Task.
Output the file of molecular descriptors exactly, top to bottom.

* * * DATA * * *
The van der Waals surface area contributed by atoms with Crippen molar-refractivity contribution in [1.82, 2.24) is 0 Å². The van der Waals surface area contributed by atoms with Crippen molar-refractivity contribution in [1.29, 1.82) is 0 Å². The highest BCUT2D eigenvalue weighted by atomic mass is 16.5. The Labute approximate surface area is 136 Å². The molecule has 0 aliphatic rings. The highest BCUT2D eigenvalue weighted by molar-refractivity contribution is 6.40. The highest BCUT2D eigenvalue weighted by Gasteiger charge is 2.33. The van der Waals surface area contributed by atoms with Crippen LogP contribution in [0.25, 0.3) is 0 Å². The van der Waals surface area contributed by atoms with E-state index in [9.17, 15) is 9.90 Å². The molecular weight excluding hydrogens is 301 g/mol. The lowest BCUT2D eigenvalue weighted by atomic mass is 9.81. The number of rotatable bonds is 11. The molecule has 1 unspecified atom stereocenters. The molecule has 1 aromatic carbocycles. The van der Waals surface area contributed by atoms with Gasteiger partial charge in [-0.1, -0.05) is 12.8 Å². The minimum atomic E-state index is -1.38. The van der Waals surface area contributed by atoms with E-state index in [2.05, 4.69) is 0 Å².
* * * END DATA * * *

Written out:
The van der Waals surface area contributed by atoms with Crippen molar-refractivity contribution in [1.82, 2.24) is 0 Å². The van der Waals surface area contributed by atoms with Crippen molar-refractivity contribution in [1.29, 1.82) is 0 Å². The highest BCUT2D eigenvalue weighted by atomic mass is 16.5. The Labute approximate surface area is 136 Å². The molecule has 0 aliphatic rings. The highest BCUT2D eigenvalue weighted by molar-refractivity contribution is 6.40. The highest BCUT2D eigenvalue weighted by Gasteiger charge is 2.33. The van der Waals surface area contributed by atoms with Crippen LogP contribution in [0.25, 0.3) is 0 Å². The van der Waals surface area contributed by atoms with E-state index in [9.17, 15) is 9.90 Å². The molecular weight excluding hydrogens is 301 g/mol. The lowest BCUT2D eigenvalue weighted by atomic mass is 9.81. The number of rotatable bonds is 11. The molecule has 1 unspecified atom stereocenters. The molecule has 1 aromatic carbocycles. The van der Waals surface area contributed by atoms with Gasteiger partial charge in [-0.1, -0.05) is 12.8 Å². The minimum atomic E-state index is -1.38. The van der Waals surface area contributed by atoms with E-state index in [2.05, 4.69) is 0 Å².